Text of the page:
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Burning the Quran

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cyghost
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« Reply #75 on: September 15, 2010, 13:51:42 PM »

The lawyers simply presented their case as they are paid to do. Our problem is the judge. And if he allowed any religious bias to influence his decision, he is a bad judge on top of being wrong.

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Hermes
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« Reply #76 on: September 15, 2010, 14:43:40 PM »

It is not without reason that we hold books in high regard.   It is the traditional store of knowledge and literature.   There are also rare copies, which raises the issue of preservation.   But this is not what is at stake here.   When people burn their own copies of books that are available in abundance, these objections become subjective.   What we are dealing with is the deliberate burning of symbols in order to make a statement.   Should we have the civil liberty to make that statement?   Any person who supports freedom of expression would say "yes".   The only remaining ethical question remains whether it is wise to make this statement at all.   It is here that I disagree with Jones and his ilk.   I do so, not out of respect for anybody's misguided beliefs, nor because I fear the schoolyard bully, but because I fail to see any benefit from the action.
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Peter Grant
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« Reply #77 on: September 15, 2010, 18:04:21 PM »

The lawyers simply presented their case as they are paid to do. Our problem is the judge. And if he allowed any religious bias to influence his decision, he is a bad judge on top of being wrong.

Sure the judge was stupid, but I blame those so called "Scholars of the Truth". They are the ones who are trying to take away our freedoms.
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Lilli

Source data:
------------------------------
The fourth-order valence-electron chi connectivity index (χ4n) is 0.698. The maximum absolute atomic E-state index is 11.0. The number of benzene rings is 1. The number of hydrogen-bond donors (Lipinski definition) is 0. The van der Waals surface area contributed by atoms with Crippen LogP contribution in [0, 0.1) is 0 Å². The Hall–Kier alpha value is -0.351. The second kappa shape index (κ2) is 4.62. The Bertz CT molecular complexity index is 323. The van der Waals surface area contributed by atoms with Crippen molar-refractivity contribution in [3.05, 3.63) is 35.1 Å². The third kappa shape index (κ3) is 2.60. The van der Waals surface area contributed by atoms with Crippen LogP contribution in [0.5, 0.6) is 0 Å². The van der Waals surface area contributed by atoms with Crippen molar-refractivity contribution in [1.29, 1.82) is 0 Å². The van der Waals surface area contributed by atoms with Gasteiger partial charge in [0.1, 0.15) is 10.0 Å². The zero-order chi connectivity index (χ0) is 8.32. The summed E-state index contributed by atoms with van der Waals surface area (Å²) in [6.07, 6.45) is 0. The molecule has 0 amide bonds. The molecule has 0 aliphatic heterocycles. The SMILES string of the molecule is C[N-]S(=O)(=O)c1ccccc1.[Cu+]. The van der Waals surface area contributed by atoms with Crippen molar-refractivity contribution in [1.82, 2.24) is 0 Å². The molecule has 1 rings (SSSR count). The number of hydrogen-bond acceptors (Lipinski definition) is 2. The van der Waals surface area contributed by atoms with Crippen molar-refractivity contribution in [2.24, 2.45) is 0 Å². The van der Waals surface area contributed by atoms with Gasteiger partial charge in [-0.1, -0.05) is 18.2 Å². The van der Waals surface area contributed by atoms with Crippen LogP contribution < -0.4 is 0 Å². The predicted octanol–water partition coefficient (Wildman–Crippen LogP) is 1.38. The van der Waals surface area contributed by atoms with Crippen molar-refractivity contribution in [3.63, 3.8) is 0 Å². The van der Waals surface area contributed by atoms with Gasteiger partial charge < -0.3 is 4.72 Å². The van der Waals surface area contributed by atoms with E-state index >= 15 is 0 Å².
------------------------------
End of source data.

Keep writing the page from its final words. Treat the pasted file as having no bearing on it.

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« Reply #78 on: September 16, 2010, 07:24:55 AM »

But this is not what is at stake here.   When people burn their own copies of books that are available in abundance, these objections become subjective.   What we are dealing with is the deliberate burning of symbols in order to make a statement.   Should we have the civil liberty to make that statement?   Any person who supports freedom of expression would say "yes".   The only remaining ethical question remains whether it is wise to make this statement at all.   It is here that I disagree with Jones and his ilk.   I do so, not out of respect for anybody's misguided beliefs, nor because I fear the schoolyard bully, but because I fail to see any benefit from the action.
Thats because the action will most likely not benefit anyone. An action/event like this will not in my opinion serve any purpose other than to make a lot of people very angry. Regardless of the stupidity or misguidedness of people's beliefs, people have the right to believe whatever they choose. Thats the way its supposed to be. The biggest problem I have with the religious folk is that they are often not willing to grant the non-religious folk the same freedom of expression.
The right to make the statement, therefore in my opinion, is unquestionable (yes I am basically saying the judge was an idiot) Is it wise to make this statement? Certainly not. Just as the statement that was made by the judgement was, as Cyghost said, bad, and wrong.
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« Reply #79 on: September 16, 2010, 17:10:53 PM »

Enjoy........   Evil